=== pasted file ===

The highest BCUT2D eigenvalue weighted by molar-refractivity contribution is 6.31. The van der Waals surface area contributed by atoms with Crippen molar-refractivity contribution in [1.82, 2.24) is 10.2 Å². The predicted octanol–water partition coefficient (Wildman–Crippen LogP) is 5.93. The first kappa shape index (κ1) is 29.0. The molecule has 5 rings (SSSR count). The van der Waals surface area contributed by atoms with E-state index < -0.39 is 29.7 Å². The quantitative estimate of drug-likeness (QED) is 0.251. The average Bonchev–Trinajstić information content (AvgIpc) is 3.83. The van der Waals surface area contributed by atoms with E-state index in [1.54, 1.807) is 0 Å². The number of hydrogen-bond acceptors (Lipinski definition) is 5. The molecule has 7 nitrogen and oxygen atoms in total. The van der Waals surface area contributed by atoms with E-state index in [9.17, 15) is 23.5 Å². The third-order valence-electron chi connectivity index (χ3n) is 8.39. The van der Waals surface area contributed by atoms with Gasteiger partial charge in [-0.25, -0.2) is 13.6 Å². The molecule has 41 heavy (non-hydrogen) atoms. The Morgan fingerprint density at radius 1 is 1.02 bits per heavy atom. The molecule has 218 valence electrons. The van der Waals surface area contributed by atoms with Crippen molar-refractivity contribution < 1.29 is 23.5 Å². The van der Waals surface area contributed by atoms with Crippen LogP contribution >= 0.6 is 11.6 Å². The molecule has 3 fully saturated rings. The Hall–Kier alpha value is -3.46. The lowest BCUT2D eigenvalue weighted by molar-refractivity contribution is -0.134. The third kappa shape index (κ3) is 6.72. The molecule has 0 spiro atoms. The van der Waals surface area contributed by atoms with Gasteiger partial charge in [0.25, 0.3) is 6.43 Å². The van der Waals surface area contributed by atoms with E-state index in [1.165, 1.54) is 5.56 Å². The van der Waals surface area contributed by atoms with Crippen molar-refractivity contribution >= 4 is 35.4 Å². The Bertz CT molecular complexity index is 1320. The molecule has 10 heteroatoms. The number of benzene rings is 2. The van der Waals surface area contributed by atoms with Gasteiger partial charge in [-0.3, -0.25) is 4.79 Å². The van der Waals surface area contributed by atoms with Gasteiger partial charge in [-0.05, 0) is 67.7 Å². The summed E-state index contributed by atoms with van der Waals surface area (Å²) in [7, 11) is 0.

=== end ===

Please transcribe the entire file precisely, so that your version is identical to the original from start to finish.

The highest BCUT2D eigenvalue weighted by molar-refractivity contribution is 6.31. The van der Waals surface area contributed by atoms with Crippen molar-refractivity contribution in [1.82, 2.24) is 10.2 Å². The predicted octanol–water partition coefficient (Wildman–Crippen LogP) is 5.93. The first kappa shape index (κ1) is 29.0. The molecule has 5 rings (SSSR count). The van der Waals surface area contributed by atoms with E-state index < -0.39 is 29.7 Å². The quantitative estimate of drug-likeness (QED) is 0.251. The average Bonchev–Trinajstić information content (AvgIpc) is 3.83. The van der Waals surface area contributed by atoms with E-state index in [1.54, 1.807) is 0 Å². The number of hydrogen-bond acceptors (Lipinski definition) is 5. The molecule has 7 nitrogen and oxygen atoms in total. The van der Waals surface area contributed by atoms with E-state index in [9.17, 15) is 23.5 Å². The third-order valence-electron chi connectivity index (χ3n) is 8.39. The van der Waals surface area contributed by atoms with Gasteiger partial charge in [-0.25, -0.2) is 13.6 Å². The molecule has 41 heavy (non-hydrogen) atoms. The Morgan fingerprint density at radius 1 is 1.02 bits per heavy atom. The molecule has 218 valence electrons. The van der Waals surface area contributed by atoms with Crippen molar-refractivity contribution < 1.29 is 23.5 Å². The van der Waals surface area contributed by atoms with Crippen LogP contribution >= 0.6 is 11.6 Å². The molecule has 3 fully saturated rings. The Hall–Kier alpha value is -3.46. The lowest BCUT2D eigenvalue weighted by molar-refractivity contribution is -0.134. The third kappa shape index (κ3) is 6.72. The molecule has 0 spiro atoms. The van der Waals surface area contributed by atoms with Gasteiger partial charge in [0.25, 0.3) is 6.43 Å². The van der Waals surface area contributed by atoms with E-state index in [1.165, 1.54) is 5.56 Å². The van der Waals surface area contributed by atoms with Crippen molar-refractivity contribution >= 4 is 35.4 Å². The Bertz CT molecular complexity index is 1320. The molecule has 10 heteroatoms. The number of benzene rings is 2. The van der Waals surface area contributed by atoms with Gasteiger partial charge in [-0.3, -0.25) is 4.79 Å². The van der Waals surface area contributed by atoms with Gasteiger partial charge in [-0.05, 0) is 67.7 Å². The summed E-state index contributed by atoms with van der Waals surface area (Å²) in [7, 11) is 0.